Grace Jung, a public health and pre-medicine student at Calvin College, recalled arriving in Kenya, not knowing what the future might hold for her after she finished school. Each time she talked to someone about her plans and grad school, she felt weighed down by a “suffocating heaviness” in her heart, she said.
Jung’s struggle to make decisions about her future is one generations of young people have faced as they gain independence and begin to make their own decisions about faith, purpose, and calling.
A growing number of young men and women are choosing to tackle these decisions by doing acts of service. By reaching out beyond themselves, they are making a difference in the world as they also learn about themselves and their potential. That is exactly what Jung did.
In the summer of 2014, she traveled to Kenya and Uganda as a volunteer intern with World Renew and spent two-and-a-half months helping the agency and its local partners with health programs. This included training young mothers in nutrition and assisting at a public hospital.
Jung said that seeing the conditions at a hospital in Kenya—where there is only one doctor on staff and patients resist going because they are unsure how they will pay the bill—opened her eyes to the inequalities in our world. It also made her want to tackle systems and structures that seem to value some lives more than others.
One of her most memorable experiences, she said, involved training Ugandan migrant fishermen about HIV prevention.
“After talking with the fishermen and hearing their stories, I realized just how strong a hold our culture and surroundings have on us,” Jung said, noting that the fishing communities had a culture of drinking and promiscuity without regard for marital fidelity or sexually transmitted diseases. That struck a nerve.
“I am no better than these fishermen,” Jung commented. “We are all broken.
“When it comes to changing behavior, it is equally difficult for me and often requires sacrifices that I don't want to make. We all need to be empowered and transformed if we want to truly let go of our old habits and change.”
These internship experiences renewed Jung’s passion for public health and deepened her faith in God. She became confident that God could use her for his kingdom work.
“Each of my experiences was so perfectly tailored for me, down to the smallest detail, that it gives me goosebumps when I think about it,” she said.
“I felt as though God had put me in a time machine to show me a glimpse of what my future could look like.”
Young men and women don’t have to go overseas to serve God and others. There are many opportunities for volunteering within Canada and the United States—some as close as your local congregation.
In 2013, for example, World Renew, together with Christian Reformed World Missions and the Office of Social Justice, started a three-year project called Linked Engagement Action Programs or LEAP.
LEAP was started as a way to help youth and young adults better engage in ministry. One aspect of the initiative was to offer internships in local churches.
After her volunteer work in East Africa, Jung returned to North America and was asked to consider doing a LEAP internship at her home congregation, Madison Square Christian Reformed Church in Grand Rapids, Mich.
At first she was hesitant at the prospect of committing such a large chunk of time to the church. But after some prayer and thought, she decided to give it a try for 10 weeks.
During this time, she helped the church make the transition from having an emergency food pantry for its neighbors to running a community food cooperative where those who receive resources from the food bank also have the opportunity to give back by donating their time.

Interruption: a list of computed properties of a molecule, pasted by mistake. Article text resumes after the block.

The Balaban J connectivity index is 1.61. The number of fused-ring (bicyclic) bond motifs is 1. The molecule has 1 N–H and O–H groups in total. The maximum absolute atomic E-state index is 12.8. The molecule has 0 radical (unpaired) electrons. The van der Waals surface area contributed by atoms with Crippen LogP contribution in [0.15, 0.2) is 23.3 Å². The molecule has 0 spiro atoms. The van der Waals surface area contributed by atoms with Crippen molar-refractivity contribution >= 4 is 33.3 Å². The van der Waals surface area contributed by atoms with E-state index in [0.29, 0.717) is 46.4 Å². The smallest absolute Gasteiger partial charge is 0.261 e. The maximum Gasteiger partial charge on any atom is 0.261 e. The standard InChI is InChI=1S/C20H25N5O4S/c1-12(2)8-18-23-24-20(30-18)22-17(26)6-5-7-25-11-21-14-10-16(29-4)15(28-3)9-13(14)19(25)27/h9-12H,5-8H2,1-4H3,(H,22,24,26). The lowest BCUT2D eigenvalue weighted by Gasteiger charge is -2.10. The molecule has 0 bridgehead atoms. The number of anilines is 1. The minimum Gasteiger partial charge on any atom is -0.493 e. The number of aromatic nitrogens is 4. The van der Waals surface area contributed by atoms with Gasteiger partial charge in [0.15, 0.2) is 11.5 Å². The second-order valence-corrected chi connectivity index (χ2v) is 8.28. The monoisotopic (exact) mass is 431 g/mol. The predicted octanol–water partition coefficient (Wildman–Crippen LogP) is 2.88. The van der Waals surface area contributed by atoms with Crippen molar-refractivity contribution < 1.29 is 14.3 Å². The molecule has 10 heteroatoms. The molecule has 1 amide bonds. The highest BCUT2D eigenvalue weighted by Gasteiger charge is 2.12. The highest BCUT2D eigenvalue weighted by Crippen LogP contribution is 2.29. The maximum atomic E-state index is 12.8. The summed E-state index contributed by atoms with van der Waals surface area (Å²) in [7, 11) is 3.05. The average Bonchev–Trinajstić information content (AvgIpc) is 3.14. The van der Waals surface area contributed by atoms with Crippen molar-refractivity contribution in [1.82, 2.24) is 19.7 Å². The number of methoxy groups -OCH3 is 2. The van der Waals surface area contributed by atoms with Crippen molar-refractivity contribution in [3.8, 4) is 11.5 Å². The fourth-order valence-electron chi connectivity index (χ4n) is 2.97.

Jung also helped to organize an advocacy group. The experience was so rewarding that she decided to extend the internship until she graduates in May of this year.
“I grew up as a missionary kid in India and attended a boarding school through middle and high school,” Jung explained. “Due to the frequent moves, I never quite felt like I belonged to a church.
“I was raised to believe that the church was an important part of my relationship with God, but it was not until my involvement with Madison Square Church that I began to understand what that meant.
“Through my volunteer experiences, church has become an inextricable part of my spiritual walk and growth.”
As for her future, Jung says she is convinced that God is calling her to a life that involves working with communities in the fields of public health and medicine. After graduating, she plans to attend the Medical School for International Health in Beer Sheva, Israel, and hopes to go into primary care or family practice.
“I have felt more alive than ever over the past few months, because I believe God was showing me that this is the kind of work he is calling me to do,” she said.
“I am excited to see what he can do in my future.”
Volunteer Opportunities Available
Are you a young person exploring options for your future? Do you know someone who has a heart for service?
The Christian Reformed Church and its agencies have service opportunities available for young people each year. Here are a few:
- A variety of service-learning opportunities
- Spring break service learning trips
- Bible studies
2. Christian Reformed World Missions
- International work teams
- International service & learning teams
- Individual opportunities
- Cohort opportunities
- Sexual assault prevention teams
4. Service Link
- Opportunities for individuals and groups in the United States, Canada, and internationally
5. World Renew
- Serve With a Purpose (SWAP) program
- International internships
- International work teams
- North American Disaster Response groups
- College/University semester internships and interim opportunities
- Co-op placements
- Gap year opportunities
- Discovery tours
- Justice mobilizers
- Office opportunities